2. Short (3-5 minute)  Powerpoint or Prezi presentation of final project in progress (in-class on December 8)  that is an articulation of your research question, the reason why you have chosen your particular digital method, whether or not you believe it is helping you to answer to research question, and a demonstration of how you are building your argument through the tool/approach. ** This presentation is meant to show your work in progress rather than the finished, polished artifact, which comes next.
  3. Artifact (due December 17 linked from reflection essay in WordPress) that is one of the following: a published map, network visualization file structure, or uploaded TEI file(s). A submitted artifact includes all necessary files and folders made available to instructor via browser interface.
    1. GIS: ArcGIS Online story map
    2. Gephi: exported sigma .js folder uploaded to netspace
    3. TEI: content file(s) uploaded to TEI Boilerplate folder in netspace
    4. Voyant or TimeMapper visualization (Voyant or TimeMapper can only be used as secondary / complementary methodology when submitted by a collaborating team, and must demonstrate a distinctly enhanced point of view about the research question)
  4. An 850-1000 word  reflection essay (due December 17 in WordPress) that includes a clear statement of your research question and methodology; and documentation of the process that leads to the completion of your project. Take screenshots of each significant phase of your project’s development (at least 5 screenshots from design to completion). Plus bibliography/webography, works cited, posted under the category “Final Project” and including five tags.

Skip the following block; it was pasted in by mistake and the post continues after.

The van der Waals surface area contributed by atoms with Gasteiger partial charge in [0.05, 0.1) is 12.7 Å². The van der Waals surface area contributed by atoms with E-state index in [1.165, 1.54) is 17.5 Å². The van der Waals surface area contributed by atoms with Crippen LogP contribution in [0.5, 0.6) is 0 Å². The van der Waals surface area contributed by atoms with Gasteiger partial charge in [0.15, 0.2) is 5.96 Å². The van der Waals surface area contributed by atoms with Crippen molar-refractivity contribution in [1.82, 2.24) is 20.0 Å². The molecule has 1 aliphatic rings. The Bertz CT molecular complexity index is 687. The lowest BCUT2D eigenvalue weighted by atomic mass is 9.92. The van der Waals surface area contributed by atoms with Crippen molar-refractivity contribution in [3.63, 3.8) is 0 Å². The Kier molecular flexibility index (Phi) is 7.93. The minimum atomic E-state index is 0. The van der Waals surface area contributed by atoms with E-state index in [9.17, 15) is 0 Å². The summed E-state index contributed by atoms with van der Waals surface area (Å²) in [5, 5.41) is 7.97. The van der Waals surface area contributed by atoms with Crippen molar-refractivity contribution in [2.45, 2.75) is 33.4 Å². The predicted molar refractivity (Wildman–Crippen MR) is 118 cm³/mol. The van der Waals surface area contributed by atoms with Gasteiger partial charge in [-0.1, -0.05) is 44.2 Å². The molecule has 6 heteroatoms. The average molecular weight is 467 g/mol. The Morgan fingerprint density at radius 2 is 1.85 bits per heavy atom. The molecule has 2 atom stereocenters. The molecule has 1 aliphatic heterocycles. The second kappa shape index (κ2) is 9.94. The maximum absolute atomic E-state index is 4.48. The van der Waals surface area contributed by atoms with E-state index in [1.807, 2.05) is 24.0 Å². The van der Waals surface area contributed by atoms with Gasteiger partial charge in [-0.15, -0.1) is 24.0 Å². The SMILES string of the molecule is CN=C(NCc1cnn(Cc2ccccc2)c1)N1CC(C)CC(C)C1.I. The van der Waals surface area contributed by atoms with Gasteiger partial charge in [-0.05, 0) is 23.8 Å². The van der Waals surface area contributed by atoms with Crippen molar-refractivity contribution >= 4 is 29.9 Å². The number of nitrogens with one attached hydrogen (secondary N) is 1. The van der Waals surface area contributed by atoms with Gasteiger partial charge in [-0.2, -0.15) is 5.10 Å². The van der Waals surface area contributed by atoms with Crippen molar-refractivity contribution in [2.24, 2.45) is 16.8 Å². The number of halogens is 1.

This project is worth 35% of your course grade. You will be graded according to the following guidelines:

  • Rhetorical Awareness (25%): Argument considers audience, message, and medium (artifact and essay): since this is meant to be public-facing scholarship, think about who might be looking at your artifact (not only your instructor and classmates, but also the wider campus population and/or conference attendees if you should choose to submit your project to a research conference)
  • Stance and Support (20%): Central claim is duly supported by evidence drawn from the core text, from readings, and from sample projects; i.e. evidence of original or expanded research into your subject matter
  • Organization (15%): Clear structure demonstrates presentation of research question, critical analysis through method, and moves logically from introduction to conclusion
  • Conventions (20%): Competent adherence to usage standards; skillful integration of core text and secondary sources – including citation
  • Design for Medium (20%): Well-chosen design features enhance audience motivation and participation

Final project submission is on Final exam date December 17, as published here:  http://www.bucknell.edu/FinalExamSchedule